This is the legislative update for October 25, 2021. View all updates here.
- Prominent children’s health organizations have declared a national mental health emergency and launched an accompanying campaign: #SoundTheAlarm4Kids
- The path to pediatric COVID-19 vaccinations is being paved by the FDA, CDC, and White House, with the 2-dose Pfizer vaccine soon available for children ages 5 to 11.
- Dr. Bridget Norton testified on behalf of Children’s in support of the Respiratory Therapy (RT) 407 Credentialing Review to change the RT scope of practice regarding extracorporeal membrane oxygenation (ECMO).
- Federal vaccine mandates face pushback from Republican representatives in Nebraska.
- The Nebraska Hospital Capacity Dashboard will return to posting updates on a weekly schedule while COVID-19 hospitalizations remain below the 10% capacity threshold.
The October 25, 2021 legislative update includes highlights from both federal and state legislatures.
Last week, the Children’s Hospital Association (CHA), the American Academy of Pediatrics (AAP), and the American Academy of Child and Adolescent Psychiatry (AACAP) declared a national mental health emergency for children and teens.
The “Sound The Alarm For Kids” initiative calls attention to staggering statistics and spokespeople to generate awareness of the mental health crisis faced by children across the nation.
Children’s Hospital & Medical Center (Children’s) is directing members of Congress, state legislators, stakeholders, and the public to learn more about the initiative through the #SoundTheAlarm4Kids communications campaign which runs through the end of the year.
Children’s is committed to pediatric mental health needs and has two major funding requests before lawmakers to impose a new level of care and insert opportunities for early intervention and prevention.
Coverage of the national emergency so far includes stories in ABC News, The Hill, and U.S. News and World Report. We look forward to seeing continued activity on social media — and beyond — to generate awareness.
COVID-19 Vaccine Rollout For Children
Last week saw big news from the White House as they plan to roll out the COVID-19 vaccine for roughly 28 million children ages 5 to 11.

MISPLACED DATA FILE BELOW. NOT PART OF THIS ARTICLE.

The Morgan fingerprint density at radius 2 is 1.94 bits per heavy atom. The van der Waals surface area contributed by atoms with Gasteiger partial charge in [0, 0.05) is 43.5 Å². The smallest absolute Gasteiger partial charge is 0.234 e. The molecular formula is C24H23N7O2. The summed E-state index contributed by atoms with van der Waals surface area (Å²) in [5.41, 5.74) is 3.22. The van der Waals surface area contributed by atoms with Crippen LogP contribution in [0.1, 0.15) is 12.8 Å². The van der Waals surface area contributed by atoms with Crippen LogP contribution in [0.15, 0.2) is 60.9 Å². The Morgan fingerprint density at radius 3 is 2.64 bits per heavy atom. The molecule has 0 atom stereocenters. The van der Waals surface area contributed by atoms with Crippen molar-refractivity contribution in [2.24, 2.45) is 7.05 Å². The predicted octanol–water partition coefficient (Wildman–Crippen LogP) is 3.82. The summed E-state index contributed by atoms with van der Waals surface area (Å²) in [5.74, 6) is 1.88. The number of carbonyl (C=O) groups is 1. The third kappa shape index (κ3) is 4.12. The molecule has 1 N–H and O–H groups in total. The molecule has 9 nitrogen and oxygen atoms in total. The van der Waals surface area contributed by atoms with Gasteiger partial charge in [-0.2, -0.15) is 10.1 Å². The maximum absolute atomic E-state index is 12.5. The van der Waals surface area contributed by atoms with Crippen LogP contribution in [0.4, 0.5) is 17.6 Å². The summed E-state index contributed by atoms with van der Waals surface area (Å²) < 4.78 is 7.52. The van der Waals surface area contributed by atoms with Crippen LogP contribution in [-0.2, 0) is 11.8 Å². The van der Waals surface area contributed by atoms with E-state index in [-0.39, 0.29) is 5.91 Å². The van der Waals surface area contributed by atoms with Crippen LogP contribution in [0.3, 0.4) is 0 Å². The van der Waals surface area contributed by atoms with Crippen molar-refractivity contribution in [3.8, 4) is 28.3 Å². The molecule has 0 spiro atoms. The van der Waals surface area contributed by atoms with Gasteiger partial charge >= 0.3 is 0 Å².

The Food and Drug Administration (FDA) will sign off prior to the Centers for Disease Control (CDC) advisory panel meetings on November 2 and 3. Within hours of this approval, vaccines will begin going out to providers across the country — along with the smaller needles needed for injecting young children. According to the Biden administration, the United States has purchased 65 million doses of the Pfizer pediatric shot.
For full protection, the vaccine requires:
- Two doses — spaced three weeks apart
- A two-week wait following the second dose
This means that the first children in line for the pediatric vaccine will be fully covered by Christmas.
Alongside the pediatric vaccine rollout, the White House is also preparing a stepped-up campaign to educate parents and children about the safety of the shots and the ease of getting them. As has been the case for adult vaccinations, the administration believes trusted messengers — educators, doctors, and community leaders — will be vital to encouraging vaccinations.
Both the House and Senate are in session this week and have a handful of looming deadlines ahead of the Thanksgiving holiday.
The House is expected to vote on the Build Back Better Bill this week, which has been significantly pared down to gain bipartisan support. One of the primary changes made to decrease the overall price tag is cutting down on the longevity of funding. The Children’s Health Insurance Program (CHIP) permanency could face significant challenges in the final package.
Also included in this Reconciliation bill is:
- 12 months of continuous Medicaid coverage for children and new mothers
- A boost of $250 million for Children’s Hospital Graduate Medical Education (CHGME) funding
Along with our #SoundtheAlarm4Kids campaign, we continue to ask our members of Congress to support pediatric mental health initiatives in the Reconciliation bill or FY 2022 spending bill that include provisions for the following pieces of legislation:
- The Children’s Mental Health Infrastructure Act of 2021 (H.R. 4943) would provide $2 billion a year for 5 years for grants to children’s hospitals for increasing their capacity to provide pediatric mental health services.
- The Helping Kids Cope Act of 2021 (H.R. 4944) would provide $500 million a year for 5 years to support grants to children’s hospitals and other providers to support pediatric behavioral health care integration and coordination. The bill would also provide $100 million annually for 5 years for grants to children’s hospitals and other providers to support workforce training for a range of pediatric behavioral health professionals.